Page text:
Back up front, the driving position is excellent, with the tilt and telescopic steering column’s rake and reach capable of being moved far enough rearward to provide my long-legged, short-torso frame ample comfort and control over the lovely leather-clad steering wheel, which allowed for a relaxed seatback while a wrist could easily hang over the top of the steering wheel rim; the ideal check for driver seat positioning. I also found plenty of space from side-to-side, although folks used to a larger utility might find themselves sitting a bit closer to their front passenger than in compact or mid-size SUVs.
The rear passenger compartment is spacious and the seats comfortable too, plus despite being a bit tight for three adults there’s a seatbelt in the middle for a third passenger, better left for smaller folk or children. There’s no foldable centre armrest, which is common for this class, but it would’ve been a nice addition. Likewise, there aren’t a lot of rear-seat creature comforts, unusual for a top-line Hyundai, but once again very normal for an entry-level vehicle. This means there are no rear seat warmers, no rear air vents, and not even a port to plug in and charge a personal device. The Kicks, on the other hand, provides two USB-A chargers on the backside of the front centre console.
It’s a nicely finished, relatively refined cabin too, but don’t expect a lot of soft-touch surfaces. The dash-top is made from a nicely textured composite, but it’s hard, and each door upper is hard-shell plastic as well. Even the door inserts offer no cushioning, the only area to get some slightly padded leatherette, stitched with contrasting thread no less, are the door armrests.
This, unfortunately for Hyundai, is a big downgrade from the latest Kicks SR Premium that pampers with pliable, padded, premium-level pleather, also with contrast-stitching, from the very left to the very right of the dash facing, plus the centre armrest, instead of being a firm yet pliable rubber in the case of the Venue, is just as comfortable as the cushy door armrests that flow down in one single piece from the equally comforting door inserts. What’s more, Nissan even wraps each side of the lower front console in stitched, padded leatherette, protecting the inside knees from chafing while looking downright sensational at the same time, so Hyundai might want to give its ultimate Venue a bit more luxe when it comes up for a refresh.
The Venue’s aforementioned leather-wrapped steering wheel is very nice, however, but once again I think you’ll be more impressed by the top-line Kick’s more padded and sportier shaped flat-bottom leather-clad rim, while both models’ leather-enhanced shift knobs will probably be more of a personal taste issue—although the leatherette boot shrouding the Venue’s gear lever wears a more pronounced contrast stitching that adds a bit more style.
The Venue’s fabric seats are really attractive, and finished in leatherette with light grey stitching and similarly coloured piping on the bolsters. The textured inserts feature a swoopy light grey “J” pattern (or reverse-J on the driver’s side) that matches a similar black-stitched pattern on the lower cushions, which I have to say is not only really nice, but totally unique and much more creative than most automakers offer. Hyundai even repeats the pattern on the back seats, something not always seen in the lower classes.
Some other details include metallic white trim around the vent bezels and under the tablet-style infotainment touchscreen, although the latter looks more like a free Alcatel giveaway tablet from five years ago than anything from Samsung or Apple. The shifter surround gets the same metallic white treatment, while the door handles are in a dark grey metallic finish. All of the switchgear is impressive for the class too, featuring nice dense composites, extremely tight fitment, and high-quality damping. I have to say, whoever came up with this interior design should get some sort of award, at least from Hyundai, because it’s really well done.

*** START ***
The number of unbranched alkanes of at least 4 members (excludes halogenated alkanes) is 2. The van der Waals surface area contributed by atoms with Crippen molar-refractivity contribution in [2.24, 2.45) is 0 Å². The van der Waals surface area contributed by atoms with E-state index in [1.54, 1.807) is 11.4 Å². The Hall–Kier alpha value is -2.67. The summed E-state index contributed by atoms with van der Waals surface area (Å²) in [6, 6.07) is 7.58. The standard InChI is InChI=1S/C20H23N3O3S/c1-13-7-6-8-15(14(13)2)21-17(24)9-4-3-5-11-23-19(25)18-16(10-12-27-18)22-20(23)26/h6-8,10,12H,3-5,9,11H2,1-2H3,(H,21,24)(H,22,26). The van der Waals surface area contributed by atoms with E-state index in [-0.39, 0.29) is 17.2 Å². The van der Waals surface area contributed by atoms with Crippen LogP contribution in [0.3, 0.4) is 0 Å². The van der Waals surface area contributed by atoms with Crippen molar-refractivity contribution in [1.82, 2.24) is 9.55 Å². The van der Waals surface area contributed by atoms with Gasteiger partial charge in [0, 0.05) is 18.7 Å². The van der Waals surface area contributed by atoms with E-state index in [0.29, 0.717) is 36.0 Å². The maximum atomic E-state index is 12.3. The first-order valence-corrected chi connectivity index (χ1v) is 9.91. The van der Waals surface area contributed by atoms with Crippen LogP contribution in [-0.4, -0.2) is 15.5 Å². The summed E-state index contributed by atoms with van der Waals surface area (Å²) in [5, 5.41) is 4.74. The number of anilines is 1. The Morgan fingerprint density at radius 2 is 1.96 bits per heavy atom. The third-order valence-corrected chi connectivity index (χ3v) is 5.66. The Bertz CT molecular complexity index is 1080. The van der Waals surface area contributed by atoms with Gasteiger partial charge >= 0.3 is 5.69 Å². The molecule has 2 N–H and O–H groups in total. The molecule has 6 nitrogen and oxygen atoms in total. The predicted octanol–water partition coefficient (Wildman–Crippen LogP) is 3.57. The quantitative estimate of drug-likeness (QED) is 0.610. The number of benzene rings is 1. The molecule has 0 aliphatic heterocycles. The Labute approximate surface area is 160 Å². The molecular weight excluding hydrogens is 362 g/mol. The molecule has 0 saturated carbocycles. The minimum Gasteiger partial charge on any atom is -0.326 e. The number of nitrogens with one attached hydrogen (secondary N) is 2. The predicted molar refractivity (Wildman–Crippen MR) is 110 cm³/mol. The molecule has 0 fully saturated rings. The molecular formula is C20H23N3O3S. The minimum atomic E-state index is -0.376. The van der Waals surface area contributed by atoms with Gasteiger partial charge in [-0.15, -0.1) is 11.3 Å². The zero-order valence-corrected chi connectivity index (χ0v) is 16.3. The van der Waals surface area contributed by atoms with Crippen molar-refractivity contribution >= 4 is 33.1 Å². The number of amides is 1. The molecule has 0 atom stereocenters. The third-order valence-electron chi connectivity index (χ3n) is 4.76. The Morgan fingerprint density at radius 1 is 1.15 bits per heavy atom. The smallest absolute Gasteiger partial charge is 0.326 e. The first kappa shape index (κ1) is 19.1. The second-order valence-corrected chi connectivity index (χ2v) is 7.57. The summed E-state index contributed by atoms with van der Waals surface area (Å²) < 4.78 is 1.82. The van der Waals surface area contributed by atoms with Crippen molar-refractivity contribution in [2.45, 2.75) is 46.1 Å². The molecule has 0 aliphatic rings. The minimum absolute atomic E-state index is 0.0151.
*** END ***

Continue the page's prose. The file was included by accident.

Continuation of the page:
Not surprisingly these days, but still a treat in such a small, inexpensive vehicle, my Venue came well-stocked with advanced driver assistive systems in a suite dubbed Hyundai SmartSense. Of course, this list includes Forward Collision-Avoidance Assist with Pedestrian Detection (a.k.a. automatic emergency braking), plus Blind-Spot Collision Warning, Lane Keeping Assist (that’s so good it can nearly drive itself on the highway, and even on city streets, almost like the Hyundai Driving Assist semi-autonomous feature), Lane Change Assist, Rear Cross-Traffic Collision Warning, and Driver Attention Warning, while automatic High Beam Assist adds convenience.
A feature I really like is a subtle audible notification that lets you know when the car in front leaves after being stationary at a stoplight. This is useful if you happen to be looking down to change the radio station, setting some other function in the infotainment system, or operating the HVAC system, or for that matter talking to someone in the car.
It’s these types of thoughtful features that raise Hyundai above most peers, and have made it a success story in Canada. The Venue is now the most affordable way to get into the Korean brand when buying new (albeit only a few hundred less than the base Elantra), and the least expensive crossover SUV in the country, by a long shot. Factor in their five-year or 100,000 km comprehensive warranty, and this cute little utility becomes difficult to argue against.
Review and photos by Trevor Hofmann
Cars don’t come more basic than the Mirage in Canada, but here at TheCarMagazine.com we celebrate simple. After all, where else can you buy a new car for just $12,698? Over at Nissan where the equally…